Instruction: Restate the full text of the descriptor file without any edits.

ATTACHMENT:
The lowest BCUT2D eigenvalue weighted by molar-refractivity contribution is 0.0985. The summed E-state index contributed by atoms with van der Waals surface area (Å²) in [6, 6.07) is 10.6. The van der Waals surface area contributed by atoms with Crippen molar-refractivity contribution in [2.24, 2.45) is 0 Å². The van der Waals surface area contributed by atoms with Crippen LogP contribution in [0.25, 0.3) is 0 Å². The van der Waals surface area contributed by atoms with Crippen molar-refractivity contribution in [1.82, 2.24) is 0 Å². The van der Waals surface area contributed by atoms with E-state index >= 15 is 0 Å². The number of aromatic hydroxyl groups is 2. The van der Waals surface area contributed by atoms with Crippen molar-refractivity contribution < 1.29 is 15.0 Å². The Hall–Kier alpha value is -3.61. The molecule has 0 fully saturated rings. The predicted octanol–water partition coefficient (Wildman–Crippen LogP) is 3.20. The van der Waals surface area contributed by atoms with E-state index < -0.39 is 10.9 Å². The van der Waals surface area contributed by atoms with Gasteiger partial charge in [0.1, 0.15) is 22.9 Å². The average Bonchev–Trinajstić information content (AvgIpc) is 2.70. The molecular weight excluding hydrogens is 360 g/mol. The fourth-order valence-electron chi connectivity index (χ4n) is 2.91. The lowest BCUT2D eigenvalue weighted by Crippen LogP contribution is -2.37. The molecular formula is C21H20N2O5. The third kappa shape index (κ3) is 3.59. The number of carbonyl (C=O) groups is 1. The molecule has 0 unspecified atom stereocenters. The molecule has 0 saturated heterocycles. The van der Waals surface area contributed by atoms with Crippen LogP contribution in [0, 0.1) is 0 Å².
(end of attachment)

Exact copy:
The lowest BCUT2D eigenvalue weighted by molar-refractivity contribution is 0.0985. The summed E-state index contributed by atoms with van der Waals surface area (Å²) in [6, 6.07) is 10.6. The van der Waals surface area contributed by atoms with Crippen molar-refractivity contribution in [2.24, 2.45) is 0 Å². The van der Waals surface area contributed by atoms with Crippen LogP contribution in [0.25, 0.3) is 0 Å². The van der Waals surface area contributed by atoms with Crippen molar-refractivity contribution in [1.82, 2.24) is 0 Å². The van der Waals surface area contributed by atoms with E-state index >= 15 is 0 Å². The number of aromatic hydroxyl groups is 2. The van der Waals surface area contributed by atoms with Crippen molar-refractivity contribution < 1.29 is 15.0 Å². The Hall–Kier alpha value is -3.61. The molecule has 0 fully saturated rings. The predicted octanol–water partition coefficient (Wildman–Crippen LogP) is 3.20. The van der Waals surface area contributed by atoms with E-state index < -0.39 is 10.9 Å². The van der Waals surface area contributed by atoms with Gasteiger partial charge in [0.1, 0.15) is 22.9 Å². The average Bonchev–Trinajstić information content (AvgIpc) is 2.70. The molecular weight excluding hydrogens is 360 g/mol. The fourth-order valence-electron chi connectivity index (χ4n) is 2.91. The lowest BCUT2D eigenvalue weighted by Crippen LogP contribution is -2.37. The molecular formula is C21H20N2O5. The third kappa shape index (κ3) is 3.59. The number of carbonyl (C=O) groups is 1. The molecule has 0 unspecified atom stereocenters. The molecule has 0 saturated heterocycles. The van der Waals surface area contributed by atoms with Crippen LogP contribution in [0, 0.1) is 0 Å².